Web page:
With flash fiction, word count is the limitation. For plays, you have to contend with (a) timing and (b) the medium in which your play will be produced. Radio plays have very different needs to plays designed for TV or the stage. There is an increased dependence on appropriate sound effects and music for one thing (and the latter can have issues over copyright).
Formatting is important for all forms of writing. Publishers want novels formatted in a certain way to ease their reading of them and when dealing with hundreds of manuscripts, that is vital. Playwriting formatting is very different to article writing/stories/books etc and takes some getting used to.
I remain a huge fan of Only Fools and Horses and the TV scripts were published in book form a little while ago. They are a good read and bring back many happy memories of classic episodes but for someone who’d like to write for TV, reading books like this is a great thing to do as it will show you what is needed in terms of play layout, stage direction and so on.
With stage directions, there need to be enough for a director and actors to make sense of things but also leaving enough leeway for interpretation. Think how many different versions of Hamlet there have been over the years, though of course the story itself does not change. Thought has to be given to set and scene changes. (Generally the fewer the better. Costs mount up).
Also it pays not to have too many characters (something else playwriting shares in common with flash fiction, albeit for different reasons. For plays, it keeps the action direct but whoever watches/listens to the play has got to be able to follow who is doing what (and often to whom, too!). Fewer characters also help keep costs down and avoid confusing the audience. In flash, well you simply don’t have the word count for more than one or two though a good technique here is to refer to other characters if that is relevant to the story. Whatever you write, it has to be relevant to the story!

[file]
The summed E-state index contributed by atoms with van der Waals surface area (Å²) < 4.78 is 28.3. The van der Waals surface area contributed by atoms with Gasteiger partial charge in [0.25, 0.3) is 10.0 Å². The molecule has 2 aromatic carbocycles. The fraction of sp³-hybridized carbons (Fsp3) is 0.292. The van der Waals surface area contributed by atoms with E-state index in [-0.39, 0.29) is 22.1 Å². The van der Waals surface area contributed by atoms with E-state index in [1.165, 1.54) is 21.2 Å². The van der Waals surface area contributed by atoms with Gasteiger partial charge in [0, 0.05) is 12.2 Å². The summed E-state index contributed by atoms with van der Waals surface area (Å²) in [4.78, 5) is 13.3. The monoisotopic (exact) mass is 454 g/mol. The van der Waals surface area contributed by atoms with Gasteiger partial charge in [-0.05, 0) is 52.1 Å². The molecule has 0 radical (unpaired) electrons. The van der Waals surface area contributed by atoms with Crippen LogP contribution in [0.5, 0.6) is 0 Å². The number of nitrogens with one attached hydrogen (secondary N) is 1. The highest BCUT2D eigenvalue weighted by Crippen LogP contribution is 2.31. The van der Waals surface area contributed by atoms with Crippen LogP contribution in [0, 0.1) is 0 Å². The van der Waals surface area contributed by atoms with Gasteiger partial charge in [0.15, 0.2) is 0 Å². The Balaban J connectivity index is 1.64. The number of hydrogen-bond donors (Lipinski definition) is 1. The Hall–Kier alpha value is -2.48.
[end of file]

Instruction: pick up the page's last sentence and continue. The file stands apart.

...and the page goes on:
And then there are the props. These strengthen imagery in a play but if they are big and unwieldy, forget it. (I loved the use of the mobility scooter as luxury transport for Jefferson Steel played by Nick Coleman in A Bunch of Amateurs – this got a big laugh (tick in the box for that one) but on a practical note, there was no way any kind of luxury transport was going to fit in the Ritchie Hall, unless it was made by Corgi or Dinky! And that would probably have been about the limit of the budget of the am dram group in this play in any event!).
So when I go to see a play, am I looking for wonderful prose? Well yes, but that prose is specifically brought to life by great acting. You can write the most wonderful prose ever but if it is not performed well, what will the audience remember? Not those words for a start!
So no pressure on the poor playwright or the actors then! (This is where panto must be a great relief given it is the only form of theatre to my knowledge where if things go wrong, it’s a bonus).
Last but not least, the great joy of plays is they continue the oral tradition of storytelling (at least from the audience’s viewpoint. We have to focus on the words being performed just as much as our early ancestors would have paid avid attention to the stories and myths cherished then).
And I’m all for stories reaching different people in different ways. Not everybody wants to read books (I know, what a thought!) but if they prefer stories being shown to them, then that’s great.
Read blog posts by Allison Symes published on Chandler’s Ford Today.